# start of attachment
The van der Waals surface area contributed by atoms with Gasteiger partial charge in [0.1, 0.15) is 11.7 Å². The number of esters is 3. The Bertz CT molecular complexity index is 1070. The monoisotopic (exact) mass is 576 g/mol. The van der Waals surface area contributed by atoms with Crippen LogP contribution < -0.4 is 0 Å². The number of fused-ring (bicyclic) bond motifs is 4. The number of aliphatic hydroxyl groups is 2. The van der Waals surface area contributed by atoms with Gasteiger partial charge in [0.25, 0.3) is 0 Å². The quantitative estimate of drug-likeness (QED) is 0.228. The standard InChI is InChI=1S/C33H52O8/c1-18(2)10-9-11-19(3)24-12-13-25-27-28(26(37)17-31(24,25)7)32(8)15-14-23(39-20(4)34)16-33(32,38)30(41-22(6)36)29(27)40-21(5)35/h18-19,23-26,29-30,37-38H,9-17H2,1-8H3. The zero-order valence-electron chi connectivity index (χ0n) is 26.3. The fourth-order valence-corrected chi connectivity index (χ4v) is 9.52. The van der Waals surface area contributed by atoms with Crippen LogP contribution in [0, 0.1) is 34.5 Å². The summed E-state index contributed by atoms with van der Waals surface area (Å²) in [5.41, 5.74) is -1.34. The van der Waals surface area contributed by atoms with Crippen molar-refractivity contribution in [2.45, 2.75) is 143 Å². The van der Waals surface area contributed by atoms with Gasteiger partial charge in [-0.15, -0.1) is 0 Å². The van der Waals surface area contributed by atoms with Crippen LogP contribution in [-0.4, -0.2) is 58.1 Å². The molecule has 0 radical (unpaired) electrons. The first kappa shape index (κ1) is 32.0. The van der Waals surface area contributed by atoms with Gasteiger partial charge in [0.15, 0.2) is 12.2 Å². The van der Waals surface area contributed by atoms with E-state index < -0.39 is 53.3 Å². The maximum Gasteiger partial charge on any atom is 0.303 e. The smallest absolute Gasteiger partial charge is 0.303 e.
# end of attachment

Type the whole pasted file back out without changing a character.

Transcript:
The van der Waals surface area contributed by atoms with Gasteiger partial charge in [0.1, 0.15) is 11.7 Å². The number of esters is 3. The Bertz CT molecular complexity index is 1070. The monoisotopic (exact) mass is 576 g/mol. The van der Waals surface area contributed by atoms with Crippen LogP contribution < -0.4 is 0 Å². The number of fused-ring (bicyclic) bond motifs is 4. The number of aliphatic hydroxyl groups is 2. The van der Waals surface area contributed by atoms with Gasteiger partial charge in [0.25, 0.3) is 0 Å². The quantitative estimate of drug-likeness (QED) is 0.228. The standard InChI is InChI=1S/C33H52O8/c1-18(2)10-9-11-19(3)24-12-13-25-27-28(26(37)17-31(24,25)7)32(8)15-14-23(39-20(4)34)16-33(32,38)30(41-22(6)36)29(27)40-21(5)35/h18-19,23-26,29-30,37-38H,9-17H2,1-8H3. The zero-order valence-electron chi connectivity index (χ0n) is 26.3. The fourth-order valence-corrected chi connectivity index (χ4v) is 9.52. The van der Waals surface area contributed by atoms with Crippen LogP contribution in [0, 0.1) is 34.5 Å². The summed E-state index contributed by atoms with van der Waals surface area (Å²) in [5.41, 5.74) is -1.34. The van der Waals surface area contributed by atoms with Crippen molar-refractivity contribution in [2.45, 2.75) is 143 Å². The van der Waals surface area contributed by atoms with Gasteiger partial charge in [-0.15, -0.1) is 0 Å². The van der Waals surface area contributed by atoms with Crippen LogP contribution in [-0.4, -0.2) is 58.1 Å². The molecule has 0 radical (unpaired) electrons. The first kappa shape index (κ1) is 32.0. The van der Waals surface area contributed by atoms with Gasteiger partial charge in [0.15, 0.2) is 12.2 Å². The van der Waals surface area contributed by atoms with E-state index < -0.39 is 53.3 Å². The maximum Gasteiger partial charge on any atom is 0.303 e. The smallest absolute Gasteiger partial charge is 0.303 e.